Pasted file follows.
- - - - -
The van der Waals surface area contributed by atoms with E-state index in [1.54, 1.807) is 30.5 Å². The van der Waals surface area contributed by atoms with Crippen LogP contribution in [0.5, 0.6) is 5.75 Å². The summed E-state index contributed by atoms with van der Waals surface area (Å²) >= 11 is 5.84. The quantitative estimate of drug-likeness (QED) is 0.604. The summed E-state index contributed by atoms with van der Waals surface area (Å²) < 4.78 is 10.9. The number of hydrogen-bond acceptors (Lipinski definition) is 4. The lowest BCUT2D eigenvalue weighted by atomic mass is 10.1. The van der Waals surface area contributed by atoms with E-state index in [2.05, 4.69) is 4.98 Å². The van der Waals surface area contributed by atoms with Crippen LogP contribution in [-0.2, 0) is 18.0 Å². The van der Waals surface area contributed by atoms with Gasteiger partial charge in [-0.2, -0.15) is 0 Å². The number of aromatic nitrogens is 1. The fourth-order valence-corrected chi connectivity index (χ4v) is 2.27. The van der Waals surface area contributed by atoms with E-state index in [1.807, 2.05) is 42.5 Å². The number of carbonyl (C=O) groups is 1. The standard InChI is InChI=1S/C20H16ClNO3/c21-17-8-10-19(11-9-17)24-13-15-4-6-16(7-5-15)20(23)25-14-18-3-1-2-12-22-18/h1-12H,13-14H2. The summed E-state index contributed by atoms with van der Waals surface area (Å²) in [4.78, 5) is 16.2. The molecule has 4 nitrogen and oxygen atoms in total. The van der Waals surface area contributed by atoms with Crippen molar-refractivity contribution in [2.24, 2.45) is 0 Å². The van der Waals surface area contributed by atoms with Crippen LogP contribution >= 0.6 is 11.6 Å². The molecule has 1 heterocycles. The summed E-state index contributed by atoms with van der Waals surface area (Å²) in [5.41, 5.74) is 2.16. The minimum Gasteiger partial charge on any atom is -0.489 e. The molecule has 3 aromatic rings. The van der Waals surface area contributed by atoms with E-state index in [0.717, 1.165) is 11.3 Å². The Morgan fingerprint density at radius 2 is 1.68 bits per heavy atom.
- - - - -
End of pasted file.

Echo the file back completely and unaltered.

The van der Waals surface area contributed by atoms with E-state index in [1.54, 1.807) is 30.5 Å². The van der Waals surface area contributed by atoms with Crippen LogP contribution in [0.5, 0.6) is 5.75 Å². The summed E-state index contributed by atoms with van der Waals surface area (Å²) >= 11 is 5.84. The quantitative estimate of drug-likeness (QED) is 0.604. The summed E-state index contributed by atoms with van der Waals surface area (Å²) < 4.78 is 10.9. The number of hydrogen-bond acceptors (Lipinski definition) is 4. The lowest BCUT2D eigenvalue weighted by atomic mass is 10.1. The van der Waals surface area contributed by atoms with E-state index in [2.05, 4.69) is 4.98 Å². The van der Waals surface area contributed by atoms with Crippen LogP contribution in [-0.2, 0) is 18.0 Å². The van der Waals surface area contributed by atoms with Gasteiger partial charge in [-0.2, -0.15) is 0 Å². The number of aromatic nitrogens is 1. The fourth-order valence-corrected chi connectivity index (χ4v) is 2.27. The van der Waals surface area contributed by atoms with E-state index in [1.807, 2.05) is 42.5 Å². The number of carbonyl (C=O) groups is 1. The standard InChI is InChI=1S/C20H16ClNO3/c21-17-8-10-19(11-9-17)24-13-15-4-6-16(7-5-15)20(23)25-14-18-3-1-2-12-22-18/h1-12H,13-14H2. The summed E-state index contributed by atoms with van der Waals surface area (Å²) in [4.78, 5) is 16.2. The molecule has 4 nitrogen and oxygen atoms in total. The van der Waals surface area contributed by atoms with Crippen molar-refractivity contribution in [2.24, 2.45) is 0 Å². The van der Waals surface area contributed by atoms with Crippen LogP contribution >= 0.6 is 11.6 Å². The molecule has 1 heterocycles. The summed E-state index contributed by atoms with van der Waals surface area (Å²) in [5.41, 5.74) is 2.16. The minimum Gasteiger partial charge on any atom is -0.489 e. The molecule has 3 aromatic rings. The van der Waals surface area contributed by atoms with E-state index in [0.717, 1.165) is 11.3 Å². The Morgan fingerprint density at radius 2 is 1.68 bits per heavy atom.